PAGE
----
DEAR DR. DONOHUE: Please tell me something about Marfan’s syndrome. I think I know someone who has it. I can tell just by looking at him. Is it serious? Where does it come from? Is it fatal? Is there a cure for it? – Anon.

ANSWER: Marfan’s syndrome is an inherited condition, but one-quarter of Marfan patients have no family history of it. The genetic change for those people occurred during their life in the uterus.

Marfan patients are tall with long, thin arms and legs. Their fingers are greatly elongated. They have loose joints and can easily bend into contorted positions. They frequently have scoliosis – an S-shaped bend in the backbone – and they often have a depression in their breastbones. All of this makes it sound like it’s easy to spot a Marfan patient with a quick look; it isn’t. Frequently, the changes are so subtle that it takes a practiced eye to detect them. Furthermore, not every Marfan patient has all these physical changes.

What lies beneath the skin is much more important than what takes place on the surface. Often, the lens of the eye is displaced from its normal position. The aorta, the body’s largest artery that comes directly from the heart, can be stretched out of shape and subject to tearing. Heart valves are often leaky.

There is no cure for Marfan’s, but much can be done to give Marfan patients a normal life expectancy and a normal life. Beta-blocker medicines keep blood pressure on the low side and thereby prevent the aorta from tearing. Leaky heart valves can be surgically repaired when necessary. The eye lens can be put back into place.

Marfan patients should never feel that they are alone. The National Marfan Foundation can provide timely information and keep people apprised of new treatments. The foundation’s number is 1-800-8-MARFAN.

DEAR DR. DONOHUE: Here I go again with a question posed quite a while back. Is there a physical danger when a person chooses to leave the TV on all night while sleeping? In some cases, animals are subjected to this, and it has to affect their sensitive ears, especially when a station goes off the air and the TV is left with nothing but constant static. I think it’s unhealthy to the ears and to the pocketbook. It’s a waste of electricity. Comment, please. – L.S.

ANSWER: Comment: I’m not aware of any physical harm to the body or to the ears from leaving a TV on all night. It strikes me as strange, but not unhealthy. I know quite a few people who never turn their TVs off. Apparently the sound soothes their jangled nerves.

I agree about wasting electricity.

Re animals and their sensitive ears: I’m not qualified to comment. I’d have to take this up with a veterinarian.

DEAR DR. DONOHUE: I’m a female between 60 and 70 years of age and would like to know what makes my right knee click when I walk. It happens every time I bend my leg. There is no pain or tenderness, none at all. – L.S.

ANSWER: The clicking or popping noises a joint makes when it bends either comes from an air bubble that forms in joint fluid and bursts when the joint moves, or from tendons rubbing over bones.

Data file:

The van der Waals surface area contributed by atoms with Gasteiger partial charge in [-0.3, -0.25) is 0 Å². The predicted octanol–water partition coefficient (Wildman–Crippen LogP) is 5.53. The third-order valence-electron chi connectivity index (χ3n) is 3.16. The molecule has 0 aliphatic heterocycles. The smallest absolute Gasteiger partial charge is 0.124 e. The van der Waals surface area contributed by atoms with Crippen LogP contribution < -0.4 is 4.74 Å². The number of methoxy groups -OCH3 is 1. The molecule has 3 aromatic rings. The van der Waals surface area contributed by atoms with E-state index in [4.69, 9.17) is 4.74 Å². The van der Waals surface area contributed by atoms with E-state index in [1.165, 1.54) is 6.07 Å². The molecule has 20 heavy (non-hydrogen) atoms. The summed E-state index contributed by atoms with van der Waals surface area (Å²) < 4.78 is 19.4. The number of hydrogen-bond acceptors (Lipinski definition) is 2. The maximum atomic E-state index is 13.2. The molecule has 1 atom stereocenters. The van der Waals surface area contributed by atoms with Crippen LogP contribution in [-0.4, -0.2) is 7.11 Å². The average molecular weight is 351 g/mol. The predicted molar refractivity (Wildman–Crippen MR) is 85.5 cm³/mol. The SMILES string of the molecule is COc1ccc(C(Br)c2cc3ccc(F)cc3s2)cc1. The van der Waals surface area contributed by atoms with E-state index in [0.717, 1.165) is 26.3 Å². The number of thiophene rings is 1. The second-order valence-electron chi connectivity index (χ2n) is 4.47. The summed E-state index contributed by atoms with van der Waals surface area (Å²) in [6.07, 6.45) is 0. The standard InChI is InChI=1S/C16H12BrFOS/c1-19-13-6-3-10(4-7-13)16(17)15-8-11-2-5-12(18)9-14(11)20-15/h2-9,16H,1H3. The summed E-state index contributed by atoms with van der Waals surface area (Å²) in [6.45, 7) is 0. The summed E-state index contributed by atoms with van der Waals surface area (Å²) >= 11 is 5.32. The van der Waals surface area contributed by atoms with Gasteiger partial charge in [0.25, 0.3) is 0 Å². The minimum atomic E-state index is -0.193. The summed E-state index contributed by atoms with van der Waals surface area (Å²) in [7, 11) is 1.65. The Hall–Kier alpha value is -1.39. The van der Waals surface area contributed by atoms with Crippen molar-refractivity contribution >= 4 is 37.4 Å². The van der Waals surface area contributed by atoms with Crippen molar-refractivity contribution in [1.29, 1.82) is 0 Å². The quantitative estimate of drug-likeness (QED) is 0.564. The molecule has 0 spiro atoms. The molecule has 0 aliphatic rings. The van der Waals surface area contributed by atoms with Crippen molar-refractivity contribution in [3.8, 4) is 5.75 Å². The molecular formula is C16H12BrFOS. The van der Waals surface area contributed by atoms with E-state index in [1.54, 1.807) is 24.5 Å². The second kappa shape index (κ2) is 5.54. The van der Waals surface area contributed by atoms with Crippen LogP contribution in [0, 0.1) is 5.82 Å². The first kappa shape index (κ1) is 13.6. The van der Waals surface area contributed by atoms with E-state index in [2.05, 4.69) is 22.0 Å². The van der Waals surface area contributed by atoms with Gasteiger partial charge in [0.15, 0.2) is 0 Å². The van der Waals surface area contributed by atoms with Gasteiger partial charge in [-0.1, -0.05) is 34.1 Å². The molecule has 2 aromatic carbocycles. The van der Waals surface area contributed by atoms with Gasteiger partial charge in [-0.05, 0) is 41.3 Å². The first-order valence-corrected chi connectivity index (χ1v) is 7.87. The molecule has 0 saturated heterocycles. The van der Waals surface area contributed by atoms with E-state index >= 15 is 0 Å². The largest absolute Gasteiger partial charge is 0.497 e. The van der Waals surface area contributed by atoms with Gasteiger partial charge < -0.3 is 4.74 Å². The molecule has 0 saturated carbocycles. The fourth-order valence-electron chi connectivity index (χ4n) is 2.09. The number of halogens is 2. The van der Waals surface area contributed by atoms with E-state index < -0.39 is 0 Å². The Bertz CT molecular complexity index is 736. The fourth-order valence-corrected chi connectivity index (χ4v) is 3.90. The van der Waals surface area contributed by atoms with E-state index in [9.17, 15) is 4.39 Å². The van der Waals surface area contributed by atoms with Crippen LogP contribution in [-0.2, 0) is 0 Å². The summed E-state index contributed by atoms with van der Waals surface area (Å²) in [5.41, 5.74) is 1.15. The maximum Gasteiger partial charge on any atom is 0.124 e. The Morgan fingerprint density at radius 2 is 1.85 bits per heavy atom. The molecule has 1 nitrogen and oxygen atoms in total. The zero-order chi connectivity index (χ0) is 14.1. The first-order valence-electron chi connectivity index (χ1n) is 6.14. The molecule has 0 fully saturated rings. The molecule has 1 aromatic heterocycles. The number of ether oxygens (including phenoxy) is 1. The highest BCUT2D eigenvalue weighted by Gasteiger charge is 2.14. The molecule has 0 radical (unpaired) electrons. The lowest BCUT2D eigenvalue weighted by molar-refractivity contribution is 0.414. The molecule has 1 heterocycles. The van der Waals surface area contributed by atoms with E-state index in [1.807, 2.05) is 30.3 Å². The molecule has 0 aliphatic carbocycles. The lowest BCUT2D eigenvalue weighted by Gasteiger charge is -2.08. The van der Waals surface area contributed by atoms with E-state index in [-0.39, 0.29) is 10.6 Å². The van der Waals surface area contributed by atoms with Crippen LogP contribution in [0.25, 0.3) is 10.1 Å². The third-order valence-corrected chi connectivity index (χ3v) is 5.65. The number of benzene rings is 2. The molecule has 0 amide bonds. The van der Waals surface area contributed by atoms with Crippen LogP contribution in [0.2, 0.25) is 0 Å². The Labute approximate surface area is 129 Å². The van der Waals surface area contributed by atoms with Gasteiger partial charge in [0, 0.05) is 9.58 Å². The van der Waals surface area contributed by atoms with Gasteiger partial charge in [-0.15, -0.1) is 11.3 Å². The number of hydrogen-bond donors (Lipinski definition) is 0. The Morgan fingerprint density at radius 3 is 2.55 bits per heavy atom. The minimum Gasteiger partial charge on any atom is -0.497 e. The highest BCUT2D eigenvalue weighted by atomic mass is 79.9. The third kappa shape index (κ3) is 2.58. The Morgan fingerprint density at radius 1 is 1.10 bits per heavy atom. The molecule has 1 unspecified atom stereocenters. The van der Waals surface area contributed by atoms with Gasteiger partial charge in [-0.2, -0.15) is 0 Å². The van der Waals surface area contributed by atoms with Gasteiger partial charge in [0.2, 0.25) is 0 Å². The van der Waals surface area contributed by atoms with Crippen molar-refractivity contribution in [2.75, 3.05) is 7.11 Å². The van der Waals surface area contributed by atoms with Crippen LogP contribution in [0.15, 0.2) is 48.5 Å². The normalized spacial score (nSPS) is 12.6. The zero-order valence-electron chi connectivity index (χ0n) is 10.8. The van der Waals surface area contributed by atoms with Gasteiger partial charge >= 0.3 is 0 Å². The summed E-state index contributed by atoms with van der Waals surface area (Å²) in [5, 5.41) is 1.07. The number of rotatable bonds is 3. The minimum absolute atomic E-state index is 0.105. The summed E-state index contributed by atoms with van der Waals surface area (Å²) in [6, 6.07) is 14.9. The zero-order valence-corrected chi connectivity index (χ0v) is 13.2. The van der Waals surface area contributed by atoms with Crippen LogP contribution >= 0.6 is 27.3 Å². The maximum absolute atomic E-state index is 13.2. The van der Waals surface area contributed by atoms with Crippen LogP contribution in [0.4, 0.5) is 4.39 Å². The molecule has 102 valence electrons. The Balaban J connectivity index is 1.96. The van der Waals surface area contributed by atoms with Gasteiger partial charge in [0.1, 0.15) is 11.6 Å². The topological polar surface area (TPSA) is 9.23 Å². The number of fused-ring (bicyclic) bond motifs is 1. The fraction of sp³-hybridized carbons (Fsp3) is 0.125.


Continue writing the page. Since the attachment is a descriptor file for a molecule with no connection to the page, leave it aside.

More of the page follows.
If the joint isn’t swollen, painful or stiff, the noises aren’t a sign of bad things.

My brother has knees that snap, crackle and pop, and even as a kid he had noisy knees. He can waken an entire house when he goes up the stairs. He is quite ancient now, and his knees have never given him the slightest trouble.

DEAR DR. DONOHUE: I understand that eating poppy seeds makes your urine test positive for drugs. Is this true? – L.M.

ANSWER: There’s a piddling amount of morphine in poppy seeds ­- not enough to affect the brain, but enough to turn sensitive urine tests positive for opiates like morphine, heroin and codeine. The urine positivity doesn’t last long.

DEAR DR. DONOHUE: My blood pressure in my right arm is 118 over 78. In my left arm it’s 152 over 88. Do I have high blood pressure? Why the different readings in my two arms? – B.N.

ANSWER: There should be no more than a 10-point difference in the blood pressure between the two arms. A greater difference can indicate that blood flow to the arm with the lower pressure is obstructed. A clot, a congenitally narrowed artery or a kink in an artery can make one arm’s blood pressure lower than the other’s.

You take the higher reading as the true blood pressure.

The first number in a blood-pressure reading is systolic pressure, the force imparted to blood by the heart’s pumping action. The second number, the diastolic pressure, represents pressure in the blood between heartbeats. Both numbers are important.

Normal blood pressure is less than 120 over 80. Systolic pressures between 120 and 139 and diastolic pressures between 80 to 89 are called prehypertension; hypertension is another word for high blood pressure. Stage 1 high blood pressure is a systolic pressure of 140 to 159 or a diastolic pressure between 90 to 99, or both. Stage 2 high blood pressure is a systolic of 160 and above or a diastolic of or greater than 100, or both. If either reading is abnormal, that counts as high blood pressure.

You fit into stage 1 high blood pressure.

Dr. Donohue regrets that he is unable to answer individual letters, but he will incorporate them in his column whenever possible. Readers may write him or request an order form of available health newsletters at P.O. Box 536475, Orlando, FL 32853-6475. Readers may also order health newsletters from www.rbmamall.com


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